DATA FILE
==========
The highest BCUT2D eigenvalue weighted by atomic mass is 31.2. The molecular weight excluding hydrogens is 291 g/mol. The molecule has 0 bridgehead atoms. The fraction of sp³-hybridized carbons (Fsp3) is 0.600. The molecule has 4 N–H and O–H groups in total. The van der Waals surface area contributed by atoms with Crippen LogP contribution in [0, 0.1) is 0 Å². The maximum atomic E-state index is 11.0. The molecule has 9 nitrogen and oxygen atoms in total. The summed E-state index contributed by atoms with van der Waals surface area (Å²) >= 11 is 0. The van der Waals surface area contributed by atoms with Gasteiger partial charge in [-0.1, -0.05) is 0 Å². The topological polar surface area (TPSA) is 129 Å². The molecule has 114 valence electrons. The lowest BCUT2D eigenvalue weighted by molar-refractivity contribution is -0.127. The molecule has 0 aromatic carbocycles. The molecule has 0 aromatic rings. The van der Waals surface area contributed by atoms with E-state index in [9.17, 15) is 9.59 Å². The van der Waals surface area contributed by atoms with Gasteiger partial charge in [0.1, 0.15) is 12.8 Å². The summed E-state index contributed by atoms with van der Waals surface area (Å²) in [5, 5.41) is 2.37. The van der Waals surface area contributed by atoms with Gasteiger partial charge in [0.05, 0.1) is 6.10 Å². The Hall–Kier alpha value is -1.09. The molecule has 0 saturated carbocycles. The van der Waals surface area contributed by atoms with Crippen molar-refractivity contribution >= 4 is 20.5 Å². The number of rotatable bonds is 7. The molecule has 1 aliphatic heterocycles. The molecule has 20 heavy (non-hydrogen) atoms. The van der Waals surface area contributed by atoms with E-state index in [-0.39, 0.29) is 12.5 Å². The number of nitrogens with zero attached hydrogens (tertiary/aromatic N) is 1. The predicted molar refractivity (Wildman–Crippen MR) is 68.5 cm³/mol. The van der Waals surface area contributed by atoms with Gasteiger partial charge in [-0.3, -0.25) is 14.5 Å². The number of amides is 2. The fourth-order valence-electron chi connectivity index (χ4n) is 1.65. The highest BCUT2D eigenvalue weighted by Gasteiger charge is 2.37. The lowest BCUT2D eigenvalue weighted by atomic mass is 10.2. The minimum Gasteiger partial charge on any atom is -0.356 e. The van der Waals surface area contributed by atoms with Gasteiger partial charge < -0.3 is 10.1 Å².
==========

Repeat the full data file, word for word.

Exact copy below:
The highest BCUT2D eigenvalue weighted by atomic mass is 31.2. The molecular weight excluding hydrogens is 291 g/mol. The molecule has 0 bridgehead atoms. The fraction of sp³-hybridized carbons (Fsp3) is 0.600. The molecule has 4 N–H and O–H groups in total. The van der Waals surface area contributed by atoms with Crippen LogP contribution in [0, 0.1) is 0 Å². The maximum atomic E-state index is 11.0. The molecule has 9 nitrogen and oxygen atoms in total. The summed E-state index contributed by atoms with van der Waals surface area (Å²) >= 11 is 0. The van der Waals surface area contributed by atoms with Gasteiger partial charge in [-0.1, -0.05) is 0 Å². The topological polar surface area (TPSA) is 129 Å². The molecule has 114 valence electrons. The lowest BCUT2D eigenvalue weighted by molar-refractivity contribution is -0.127. The molecule has 0 aromatic carbocycles. The molecule has 0 aromatic rings. The van der Waals surface area contributed by atoms with E-state index in [9.17, 15) is 9.59 Å². The van der Waals surface area contributed by atoms with Gasteiger partial charge in [0.1, 0.15) is 12.8 Å². The summed E-state index contributed by atoms with van der Waals surface area (Å²) in [5, 5.41) is 2.37. The van der Waals surface area contributed by atoms with Gasteiger partial charge in [0.05, 0.1) is 6.10 Å². The Hall–Kier alpha value is -1.09. The molecule has 0 saturated carbocycles. The van der Waals surface area contributed by atoms with Crippen molar-refractivity contribution >= 4 is 20.5 Å². The number of rotatable bonds is 7. The molecule has 1 aliphatic heterocycles. The molecule has 20 heavy (non-hydrogen) atoms. The van der Waals surface area contributed by atoms with E-state index in [-0.39, 0.29) is 12.5 Å². The number of nitrogens with zero attached hydrogens (tertiary/aromatic N) is 1. The predicted molar refractivity (Wildman–Crippen MR) is 68.5 cm³/mol. The van der Waals surface area contributed by atoms with Gasteiger partial charge in [-0.3, -0.25) is 14.5 Å². The number of amides is 2. The fourth-order valence-electron chi connectivity index (χ4n) is 1.65. The highest BCUT2D eigenvalue weighted by Gasteiger charge is 2.37. The lowest BCUT2D eigenvalue weighted by atomic mass is 10.2. The minimum Gasteiger partial charge on any atom is -0.356 e. The van der Waals surface area contributed by atoms with Gasteiger partial charge < -0.3 is 10.1 Å².